Illinois Deaths Above Average - Not in McLean County
In some areas of the country, demographers point to so-called hidden deaths from the pandemic. Those are deaths far above expected average death rates, even considering confirmed COVID-19 fatalities.
Provisional data from the Centers for Disease Control indicates Illinois has an above-average rate. Though reporting numbers lag in various jurisdictions, the CDC reports 104% of regular deaths in the state from Feb. 1 as the pandemic was accelerating until April 25.
New York Times reporters have worked to identify hidden deaths between March 8 and April 11, and they identified 700 excess deaths in Illinois not otherwise attributed to COVID-19 during that period, and a death rate 113% of normal.
McLean County has low testing numbers compared to the entire population and could be expected to harbor some of these hidden deaths. Not so, according to data from the McLean County coroner’s office, comparing several months in the leadup to and during the pandemic period to last year. Coroner Kathy Yoder said the numbers do not suggest such inferences.
As of April 29, there were 99 McLean county deaths from all causes -- a below average number, according to the coroner’s office.
In some hard-hit areas of the country, the number of deaths at home also has risen, another potential indicator of hidden COVID-19 deaths because some people with the illness caused by the virus might not have sought medical help until it was too late. A possible contributor to deaths at home is people who might not have sought medical attention for non-coronavirus medical issues to avoid hospitals in fear of exposure to the virus.
Yoder said she has seen no anecdotal evidence of extra deaths at home in her jurisdiction.
Still, the pandemic has changed how McLean County residents are using the health care system. Both OSF HealthCare St. Joseph Medical Center and Advocate BroMenn Medical Center said they have seen fewer patients seeking treatment at emergency rooms and urgent (URGO as OSF brands it) or PromptCare outlets.
“It does vary based on location, based on PromptCare verses (emergency department), but I would say maybe a 25-33% decrease, more in some areas, less than others,” said OSF President Lynn Fulton.
Advocate BroMenn said the number of patients coming to that emergency department at the beginning of the year was consistent with 2019. In the last several weeks, BroMenn recorded a significant decrease. For BroMenn’s immediate/urgent care sites, it was a busy flu season, but as the flu left and sheltering in place came to be, the number of visits dropped significantly there as well.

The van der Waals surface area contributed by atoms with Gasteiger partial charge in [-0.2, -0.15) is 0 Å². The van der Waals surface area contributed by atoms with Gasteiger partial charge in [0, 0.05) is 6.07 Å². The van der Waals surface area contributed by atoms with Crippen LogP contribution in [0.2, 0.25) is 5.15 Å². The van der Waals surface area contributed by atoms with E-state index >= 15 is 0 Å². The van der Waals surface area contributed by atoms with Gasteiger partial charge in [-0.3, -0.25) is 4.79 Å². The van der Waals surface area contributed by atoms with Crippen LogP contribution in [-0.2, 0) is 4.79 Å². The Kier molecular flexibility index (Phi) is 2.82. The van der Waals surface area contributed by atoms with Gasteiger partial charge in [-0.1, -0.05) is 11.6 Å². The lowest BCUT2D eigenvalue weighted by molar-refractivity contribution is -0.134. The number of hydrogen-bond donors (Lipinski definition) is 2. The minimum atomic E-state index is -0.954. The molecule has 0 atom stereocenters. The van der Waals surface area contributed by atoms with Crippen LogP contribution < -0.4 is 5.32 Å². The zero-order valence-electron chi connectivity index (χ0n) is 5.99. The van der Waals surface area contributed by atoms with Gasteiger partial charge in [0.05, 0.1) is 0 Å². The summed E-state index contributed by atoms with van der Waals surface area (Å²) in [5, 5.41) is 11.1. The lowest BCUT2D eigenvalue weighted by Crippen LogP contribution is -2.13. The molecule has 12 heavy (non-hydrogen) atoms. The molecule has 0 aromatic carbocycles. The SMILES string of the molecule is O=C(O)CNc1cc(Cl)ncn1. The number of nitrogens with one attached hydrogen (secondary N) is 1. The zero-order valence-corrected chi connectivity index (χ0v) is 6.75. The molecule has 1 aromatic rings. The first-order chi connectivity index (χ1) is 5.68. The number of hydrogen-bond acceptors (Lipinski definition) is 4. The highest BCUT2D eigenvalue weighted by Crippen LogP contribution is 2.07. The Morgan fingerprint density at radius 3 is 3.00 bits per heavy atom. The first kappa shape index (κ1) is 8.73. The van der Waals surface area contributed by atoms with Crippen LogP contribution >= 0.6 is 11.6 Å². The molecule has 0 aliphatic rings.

Fulton said the decline in use is multifaceted, noting people are putting off care if they can to stay at home.
“When we do shelter in, you tend to see less of some of the things people visit urgent care and ED, car accidents for instance. So, we’ve seen a lot less trauma, and spring time tends to be a time we see more trauma in a hospital environment,” said Fulton. “We also see less of all the other types of disease and infections that people catch because people aren’t out and about, the strep throats and the normal illnesses that go around every year.
Both hospitals said some of the decline in use of emergency care is something they would rather not see.
“What’s most concerning to me is the drop in visits for chest pain,” says Advocate BroMenn Cardiology Nursing Director Laura McCartney. “In April, it has dropped off to about half of what we were seeing in previous months. We don’t want individuals waiting too long to seek medical attention because they are afraid to come to the hospital. If you think you could be having a medical emergency, we want to help you.”
Both hospitals said they have processes in place to keep patients safe.
“We take patients that are suspected of having COVID-19 and put them in a special section and then our other patients in another section. They don’t cross and there is no cross-contamination. We have separate staff for the COVID-19 section,” said Fulton.
In recent days, there have been signs Mclean County residents are getting used to pandemic precautions and are less fearful. Other factors are in play as well.
“Some of that will come back as the weather gets nicer, for instance bicycle crashes,” said Fulton, adding that Gov. JB Pritzker’s adjustment of the shelter-in-place order to allow elective procedures starting in May might have a leading effect as well.
“Things that were elective are becoming more urgent and we’re hearing the patients are anxious to get this taken care of,” Fulton said.
Joint replacements are an example of that category of procedure, she said. Those tend to be painful, limit mobility and make it difficult for people to take care of themselves or family members.
“And while that might have been OK for a little bit, once you put that off for an extended period of time, it really impacts someone’s quality of life,” said Fulton.
Fulton said doctors and nurses are talking with patients about scheduling, what they want done and are answering more questions about safety procedures in that process.
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